JL: I think that when you intend to take care of your body, live a healthy lifestyle, and choose healthy eating habits, it comes from a place of love and appreciation. You choose to eat foods that energize you and make you feel good and that support your wellbeing physically and mentally. You choose to exercise frequently and rest when you need it. I also think that when you provide your body with nourishing foods that it needs for optimal function and vitality, your body feels really freakin’ good. When you love yourself, you provide your body with nourishing foods that it needs for optimal health and vitality. 

PTM: In this day and time, when there is so much emphasis on calling out fat shaming and recognizing the role that negative body image plays in eating disorders, women are being told to accept themselves just the way they are. While that’s a good thing, in many cases, women of all sizes are being made to feel like they shouldn’t want to change their weight or body size and if they do, they’re giving in to diet culture. What are your thoughts on a woman recognizing that she doesn’t feel good or healthy in her body and that she wants to make changes, including losing weight and how she eats? 

JL: I think Rachel Hollis said that “Someone else’s opinion of you is none of your business.” It’s a beautiful statement but can be hard in reality when you are dealing with that. I also believe that people project their own insecurities onto others. If someone is shaming you for your weight or desire to get healthier so you feel more comfortable in your body, is it possible that they’re struggling with their own body issues and struggle with food? I don’t think people should be shamed for the size of their body, and I don’t think people should be shamed for choosing to eat a healthier way so that they feel good in their body.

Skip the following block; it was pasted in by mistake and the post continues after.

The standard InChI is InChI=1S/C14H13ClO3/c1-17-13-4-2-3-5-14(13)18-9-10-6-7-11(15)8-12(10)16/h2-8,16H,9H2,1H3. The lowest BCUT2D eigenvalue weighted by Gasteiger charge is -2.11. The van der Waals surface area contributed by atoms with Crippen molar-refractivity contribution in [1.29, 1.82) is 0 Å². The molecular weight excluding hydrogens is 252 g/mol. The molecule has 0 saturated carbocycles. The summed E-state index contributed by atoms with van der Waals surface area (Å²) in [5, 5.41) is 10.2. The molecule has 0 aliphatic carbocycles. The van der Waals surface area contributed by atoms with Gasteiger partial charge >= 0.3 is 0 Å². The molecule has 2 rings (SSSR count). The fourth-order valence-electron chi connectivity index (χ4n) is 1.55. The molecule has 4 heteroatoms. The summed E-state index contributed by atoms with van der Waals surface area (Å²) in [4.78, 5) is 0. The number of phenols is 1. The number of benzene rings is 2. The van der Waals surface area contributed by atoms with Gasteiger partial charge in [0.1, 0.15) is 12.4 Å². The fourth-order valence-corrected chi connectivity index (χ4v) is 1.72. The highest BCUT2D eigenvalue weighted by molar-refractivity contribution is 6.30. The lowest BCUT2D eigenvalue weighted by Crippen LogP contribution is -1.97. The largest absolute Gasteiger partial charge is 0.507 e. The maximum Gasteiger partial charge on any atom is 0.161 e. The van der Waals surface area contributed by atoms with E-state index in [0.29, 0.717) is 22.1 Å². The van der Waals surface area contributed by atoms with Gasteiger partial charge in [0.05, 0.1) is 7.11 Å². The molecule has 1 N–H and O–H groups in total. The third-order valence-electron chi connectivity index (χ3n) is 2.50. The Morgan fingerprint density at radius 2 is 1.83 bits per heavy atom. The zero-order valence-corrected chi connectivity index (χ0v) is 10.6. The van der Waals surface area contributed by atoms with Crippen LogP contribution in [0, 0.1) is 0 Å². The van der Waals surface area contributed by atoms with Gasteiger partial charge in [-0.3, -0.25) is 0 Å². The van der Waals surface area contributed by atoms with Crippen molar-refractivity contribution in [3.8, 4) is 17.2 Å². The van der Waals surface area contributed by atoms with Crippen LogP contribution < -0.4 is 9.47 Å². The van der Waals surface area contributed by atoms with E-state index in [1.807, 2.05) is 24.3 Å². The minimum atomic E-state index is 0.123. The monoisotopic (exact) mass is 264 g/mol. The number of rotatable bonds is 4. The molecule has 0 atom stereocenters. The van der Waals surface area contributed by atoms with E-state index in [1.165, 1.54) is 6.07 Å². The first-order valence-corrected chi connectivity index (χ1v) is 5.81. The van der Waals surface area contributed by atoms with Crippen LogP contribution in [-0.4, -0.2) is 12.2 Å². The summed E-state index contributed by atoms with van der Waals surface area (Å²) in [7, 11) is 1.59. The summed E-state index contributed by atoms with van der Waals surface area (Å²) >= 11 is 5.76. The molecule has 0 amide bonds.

As someone who has formerly been almost 300 pounds, I know what it’s like to receive those judgmental stares or comments or be the brunt of someone’s cruel joke. I also know how physically hard it is to carry that much weight. Walking up a single flight of stairs to me felt like I was out of breath, and I needed to take a little break before I could proceed. There were times when tying my shoe was a chore, my knees always hurt and dropping something on the floor left me wondering if I really need that anyway. It was uncomfortable. So, I understand that desire to shed weight so you do feel healthier and can actually move in your body and do the things that you want to do. 

Where I struggle with some of the positive body image messages is that we’ve taken this 180-degree turn in the opposite direction because some of them are promoting being overweight and living an unhealthy lifestyle and then shaming weight loss. You can’t call that body positivity if you’re shaming someone for something else. 

PTM: If you do have that desire to lose weight, does that mean that you no longer have a positive body image?

JL: I don’t think so. I think that you can love yourself and still want to change because that’s called growth. I work with people every day that desire to live in a smaller body, and I really ask them to define their why. Often people tell me that they want to be able to move better, that they want to be able to feel good in their bodies, to have a healthy lifestyle and to be around when their children start having grandchildren or doing things with their children right now instead of watching them from the sidelines. I think that why you want to change is really a key indicator and motivator in any change.

PTM: What are the first questions that you ask a woman who comes to you and says that she’s not happy with the way that she feels and/or she’s not happy with her body and she wants to make changes in how she eats?